Press TV – UK High Court this month will take up a case brought by Iran’s Bank Mellat against the British government over a 2010 freeze of assets, for which the lender is demanding $1.6 billion in compensation.
The trial, due to commence on June 17 and last for five weeks, will hear that the UK’s actions “substantially damaged the bank’s reputation” and led to the loss of profits, customers and access to international banking services.
The bank says the UK government also lobbied other international authorities to impose financial restrictions, leading to “copycat” sanctions being introduced by the United Nations, the European Union and others.
Several high-profile UK government figures are expected to appear before the court, including Alistair Darling who was the chancellor of the exchequer at the time of the freeze.
The sanctions were imposed by the Labour government under former prime minister Gordon Brown, claiming Bank Mellat engaged in conduct that supported and facilitated Iran’s nuclear and ballistic missile programs.
In 2013, Britain’s Supreme Court threw out the allegations and quashed the curbs which had limited UK-based entities from dealing with Bank Mellat and its subsidiaries.
The sanctions – part of the 28-member European Council’s freeze of the funds of Iranian financial entities from 2010 – were however lifted in 2016 when an international nuclear deal with Iran came into effect.
Lawsuits by other Iranian companies
In February 2014, the bank filed a damages claim in London’s High Court. In 2016, the European Court of Justice also ruled in favor of Bank Mellat.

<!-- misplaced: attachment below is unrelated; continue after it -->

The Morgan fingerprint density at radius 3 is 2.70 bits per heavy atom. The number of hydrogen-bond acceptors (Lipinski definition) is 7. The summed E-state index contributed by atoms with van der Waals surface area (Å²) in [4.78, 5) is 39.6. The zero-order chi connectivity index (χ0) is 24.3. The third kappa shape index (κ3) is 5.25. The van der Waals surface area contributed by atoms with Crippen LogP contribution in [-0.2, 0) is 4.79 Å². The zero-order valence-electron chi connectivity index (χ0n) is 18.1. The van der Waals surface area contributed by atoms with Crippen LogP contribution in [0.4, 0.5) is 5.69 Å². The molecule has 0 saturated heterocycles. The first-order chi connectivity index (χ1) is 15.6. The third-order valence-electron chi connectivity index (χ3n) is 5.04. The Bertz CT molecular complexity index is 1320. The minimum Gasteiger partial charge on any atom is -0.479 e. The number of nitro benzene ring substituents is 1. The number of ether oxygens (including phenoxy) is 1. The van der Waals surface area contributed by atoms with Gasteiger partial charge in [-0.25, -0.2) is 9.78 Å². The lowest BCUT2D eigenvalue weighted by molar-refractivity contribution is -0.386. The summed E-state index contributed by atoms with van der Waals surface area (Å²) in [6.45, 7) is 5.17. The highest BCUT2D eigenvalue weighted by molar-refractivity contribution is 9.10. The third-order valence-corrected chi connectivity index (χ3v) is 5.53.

“Since all the measures concerning Bank Mellat have been annulled, its funds are deemed not to have been frozen between 26 July 2010 (date of first freezing measure) and 16 January 2016 (date on which the freeze was lifted),” the court said.
Bank Mellat’s lawyer, Sarosh Zaiwalla, said at the time that the judgment would strengthen $4 billion claim for damages, indicating that the Iranian lender also considered litigations against the European Council for compensation.
The rulings have allowed other Iranian firms to launch suits. In 2015, the EU’s General Court annulled sanctions on Bank Tejarat and a series of shipping companies.
Bank Mellat is 80 percent owned by private Iranian investors with Iran’s government holding the remaining 20 percent stake.
In its defense document, the British Treasury reportedly alleges “opacity” around the ownership of Bank Mellat, claiming that it cannot tell how much of any damages awarded would go to the Iranian government.
Despite the legal victories, Iran’s banking sector is still struggling under the impact of unilateral US sanctions imposed last year.
Global transaction network SWIFT which had reconnected a number of Iranian banks to its system, allowing them to resume cross-border transactions with foreign banks, has again cut off them from the network.
European powers have been tinkering with a much-hyped special trade vehicle known as INSTEX that purports to circumvent US sanctions and keep some semblance of business channels open to Iran.
France, Germany and Britain, however, have been struggling to operationalize it, raising serious doubts about their determination to compensate for last year’s unilateral US pullout from an international 2015 nuclear deal Iran.